The shape of this architecture is unique, especially in contrast with the surrounding buildings. The combination of the corner-less shape, smooth texture and the white colour makes the pedestrian feel like they're living in the year 2100. When I was looking at this complex through the window of the cafe, it actually felt like I was living in Steven Spielberg's film, A. I. But when I stepped out of the cafe to head home, I realized that my false impression was based on myopia- the buildings surrounding SOHO Galaxy, which I couldn't see through the window, were all old and sort of rustic and there was a strange juxtaposition between the two. The SOHO building itself is so beautiful, but I don't know if Wangjing was the perfect place to build it in. It just felt like it didn't belong there.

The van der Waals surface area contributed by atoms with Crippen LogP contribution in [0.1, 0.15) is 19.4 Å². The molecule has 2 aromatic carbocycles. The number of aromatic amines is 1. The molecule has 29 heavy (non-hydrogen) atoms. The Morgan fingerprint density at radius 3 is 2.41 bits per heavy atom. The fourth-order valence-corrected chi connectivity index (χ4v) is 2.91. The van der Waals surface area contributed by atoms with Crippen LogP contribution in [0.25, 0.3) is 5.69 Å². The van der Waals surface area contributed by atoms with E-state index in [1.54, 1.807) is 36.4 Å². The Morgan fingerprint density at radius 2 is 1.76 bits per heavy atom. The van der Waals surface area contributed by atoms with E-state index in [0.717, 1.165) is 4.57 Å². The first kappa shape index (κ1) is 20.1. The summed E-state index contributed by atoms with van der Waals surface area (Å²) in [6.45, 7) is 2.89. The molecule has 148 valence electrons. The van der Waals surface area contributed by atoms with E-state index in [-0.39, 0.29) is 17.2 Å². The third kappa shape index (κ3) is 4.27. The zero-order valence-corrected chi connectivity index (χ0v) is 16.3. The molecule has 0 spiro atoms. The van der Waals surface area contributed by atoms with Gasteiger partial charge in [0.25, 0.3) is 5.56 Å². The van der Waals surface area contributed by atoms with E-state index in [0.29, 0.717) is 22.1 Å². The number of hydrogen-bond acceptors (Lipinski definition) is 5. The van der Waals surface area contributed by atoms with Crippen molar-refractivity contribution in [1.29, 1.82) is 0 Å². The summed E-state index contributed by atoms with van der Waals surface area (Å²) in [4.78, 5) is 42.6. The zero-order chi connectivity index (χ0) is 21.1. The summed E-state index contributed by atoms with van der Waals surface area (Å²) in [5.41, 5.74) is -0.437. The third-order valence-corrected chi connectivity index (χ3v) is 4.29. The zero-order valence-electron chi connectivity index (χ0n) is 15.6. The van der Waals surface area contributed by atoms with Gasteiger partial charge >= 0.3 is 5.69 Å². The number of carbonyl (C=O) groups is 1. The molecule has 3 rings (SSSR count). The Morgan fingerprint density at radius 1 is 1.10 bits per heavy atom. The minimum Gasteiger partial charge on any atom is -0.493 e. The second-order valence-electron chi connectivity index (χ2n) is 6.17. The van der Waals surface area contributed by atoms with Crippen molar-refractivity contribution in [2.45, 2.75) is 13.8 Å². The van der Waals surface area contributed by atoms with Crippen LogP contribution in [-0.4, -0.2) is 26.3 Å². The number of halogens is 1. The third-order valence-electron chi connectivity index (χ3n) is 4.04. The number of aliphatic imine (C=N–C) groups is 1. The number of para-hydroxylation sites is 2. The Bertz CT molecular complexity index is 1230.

Anyways, because I had some free time at the cafe, I decided to research about the architect who designed this pretty building. Zaha Hadid is an Iraqi-British architect who was the first woman to ever receive the Pritzker Architecture prize, which is also referred to as the Nobel Prize for architecture. The common trait of Hadid's artworks is the use of curves and the futuristic atmosphere it creates. The buildings she has designed all look pretty similar to the SOHO galaxy and all have the same futuristic vibe, so it's easy to spot Hadid's architecture out in the city.